MF KINGPEN

Tell us a little about yourself. How did you get started writing?

Who am I? Nobody special, so I’ve been told. Just another brutha trying to come up in the urban literary game hopefully with a novella that’s from a fresh and new perspective. I’ve always had a creative mind and would from time to time write fictional story lines, but never completing them. I was born in Brooklyn and love “good” Hip-hop music. I’m not quite 40 years young, I choose my pen name after being introduced to the Hip-hop artist MF DOOM, but flipped it to be more reflective of what I wanted to accomplish as a writer. As for why I got into writing, I’ve always wrote, just never thought about being a writer. I was introduced to “The Coldest Winter Ever” as a template to story structure and after reading a few chapters, decided that I would try and focus on writing my first story.

Do you have a special routine when you write?

As far as a writing routine, I tend to write better when I’m at work. If I’ve decided on a general direction that I would like to take the story, the main character, and a genre (sci-fi, supernatural, crime, or etc.), I’ll tend to write non-connecting sentences or phrases that I’d like to use and hopefully find the connections. With “The Devil and Dwayne Carter,” I would listen to a lot of hip-hop music and R&B for inspiration, settings, and mentality because D.Carter (the main character) was an emcee.

Tell us more about your last book, and what are you working on now?

“The Devil and Dwayne Carter” is my very first book. It’s a hip-hop cautionary novella about an up-and-coming hip-hop artist out of New Orleans that once had a record deal, but because of shady industry practices, was able to get out of that contract. One night while his girlfriend Destiny is out of town, he decides to go to the club and thus sets off a chain of events that eventually leads him to a meeting with the Devil who offers him a deal for his soul. If you’re familiar with “The Devil and Daniel Webster” or “The Devil and Tom Walker,” I looked at those stories and wanted to create a story based on a “chance” meeting with the Devil and what and why people would entertain the idea of selling their souls knowing they will face eternal damnation.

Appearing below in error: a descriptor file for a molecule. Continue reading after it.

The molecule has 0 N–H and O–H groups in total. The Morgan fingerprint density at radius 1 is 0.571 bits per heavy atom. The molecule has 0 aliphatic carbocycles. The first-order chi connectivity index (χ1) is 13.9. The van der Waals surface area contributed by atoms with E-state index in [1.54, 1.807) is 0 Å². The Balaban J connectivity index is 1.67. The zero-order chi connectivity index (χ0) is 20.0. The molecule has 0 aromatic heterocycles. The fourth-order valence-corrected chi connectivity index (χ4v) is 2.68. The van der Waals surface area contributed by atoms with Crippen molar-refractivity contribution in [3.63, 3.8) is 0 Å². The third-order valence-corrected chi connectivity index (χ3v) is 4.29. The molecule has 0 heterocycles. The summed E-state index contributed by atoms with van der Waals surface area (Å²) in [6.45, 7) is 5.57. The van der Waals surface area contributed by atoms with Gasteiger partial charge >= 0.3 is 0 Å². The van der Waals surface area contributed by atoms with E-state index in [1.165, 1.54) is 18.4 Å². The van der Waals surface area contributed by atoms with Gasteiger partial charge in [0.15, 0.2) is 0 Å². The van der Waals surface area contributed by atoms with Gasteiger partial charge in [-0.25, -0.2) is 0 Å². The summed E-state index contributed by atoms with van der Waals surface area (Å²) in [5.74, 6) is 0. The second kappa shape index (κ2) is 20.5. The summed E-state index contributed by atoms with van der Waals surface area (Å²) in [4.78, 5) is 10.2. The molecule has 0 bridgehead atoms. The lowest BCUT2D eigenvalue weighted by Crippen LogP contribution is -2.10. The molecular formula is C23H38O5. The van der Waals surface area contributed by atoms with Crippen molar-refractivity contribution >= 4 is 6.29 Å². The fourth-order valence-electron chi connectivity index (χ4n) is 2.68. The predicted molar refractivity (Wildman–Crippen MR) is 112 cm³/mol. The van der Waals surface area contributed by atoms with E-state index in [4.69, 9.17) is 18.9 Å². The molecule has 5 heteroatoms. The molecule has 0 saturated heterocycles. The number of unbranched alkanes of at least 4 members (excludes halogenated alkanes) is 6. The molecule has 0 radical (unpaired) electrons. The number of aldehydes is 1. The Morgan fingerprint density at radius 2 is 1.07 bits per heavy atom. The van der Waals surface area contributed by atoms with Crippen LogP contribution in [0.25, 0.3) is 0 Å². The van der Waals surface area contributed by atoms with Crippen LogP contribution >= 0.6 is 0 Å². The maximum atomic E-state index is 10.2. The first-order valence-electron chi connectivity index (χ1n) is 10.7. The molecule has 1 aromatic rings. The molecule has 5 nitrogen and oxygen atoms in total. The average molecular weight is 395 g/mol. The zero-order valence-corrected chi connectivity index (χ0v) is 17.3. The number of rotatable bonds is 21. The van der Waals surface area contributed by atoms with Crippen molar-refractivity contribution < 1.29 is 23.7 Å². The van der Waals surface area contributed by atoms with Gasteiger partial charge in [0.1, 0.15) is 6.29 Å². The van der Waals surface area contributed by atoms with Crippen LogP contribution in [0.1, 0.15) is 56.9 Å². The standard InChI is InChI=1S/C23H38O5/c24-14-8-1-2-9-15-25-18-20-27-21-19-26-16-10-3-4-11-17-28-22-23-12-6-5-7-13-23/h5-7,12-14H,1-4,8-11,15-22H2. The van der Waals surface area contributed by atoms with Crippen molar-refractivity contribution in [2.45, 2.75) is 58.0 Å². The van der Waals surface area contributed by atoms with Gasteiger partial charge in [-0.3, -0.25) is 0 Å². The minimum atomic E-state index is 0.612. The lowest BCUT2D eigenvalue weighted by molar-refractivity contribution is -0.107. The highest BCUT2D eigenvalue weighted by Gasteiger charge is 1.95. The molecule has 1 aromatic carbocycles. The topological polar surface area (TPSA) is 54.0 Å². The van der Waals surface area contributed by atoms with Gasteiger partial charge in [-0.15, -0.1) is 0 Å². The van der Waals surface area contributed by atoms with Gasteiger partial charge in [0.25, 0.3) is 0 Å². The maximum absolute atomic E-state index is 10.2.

I have a few titles that I’m playing with and making notes, but as a new artist, I’m looking for some validation from “The Devil and Dwayne Carter” before getting to far ahead of myself…

Who are a few street fiction authors or titles that you have enjoyed reading?

Believe it or not and it’s somewhat embarrassing, I haven’t read ANY other authors other than the few chapters of Sister Souljah’s book and my label mate Progress Loyd who wrote “Don’t Look Back.” At the same time, I think if I had, it might have impacted my style perspective. I look forward to reading more urban literature authors when time and finances allows, but juggling work, family, rest, and writing eats up 24hrs. quickly!

Who’s your favorite character from your books?

I think the concept of the “Schwarzenegger twins” are two of my favorite characters from a visual perspective that I added in this story. They are the bodyguards of Frank “Nino” Green, the biggest drug dealer in New Orleans and aspiring real estate developer, but one (Conan) is black and the other (Terminator) is white. When I first wrote them into the story in chapter 1, their inclusion literally changed the original direction of the story because I wanted to use them again in the story somewhere.

What do you say to critics of street fiction?

Street fiction/urban literature like Hip-hop music versus country music is not for everyone. You can’t please everyone! Everyone and even those within your own race and culture will see things from a different perspective. Some may see my “Urban Lit” as vernacular garbage, not street enough, or unrealistic-sex selling-marijuana smoking-fantasy bullshit, but at the end of the day, if someone reads it and says it’s not bad or says they want to read more of this type of literary offering, then as a whole, I’ve helped the urban-theme genre more one step closer to being respected as a valid style of writing.

And why should librarians purchase street fiction for their collections?

When I think about libraries, I think of books! All books! Urban Literature/street fiction are stories usually written by black authors and tell stories that appeal to black readers. These readers are usually younger and listen to hip-hop music and dress in hip-hop fashion. That doesn’t mean that other races don’t write these themed stories or read them. If these type of stories, still somewhat in its infancy stage, get kids to read and write more or read these stories as cautionary tales and then move on to read other works of literature, then they shouldn’t kill the messenger!

MF KINGPEN’s new book,”The Devil and Dwayne Carter” will be out September 2009. For more information, visit www.UrbanLiterature.com

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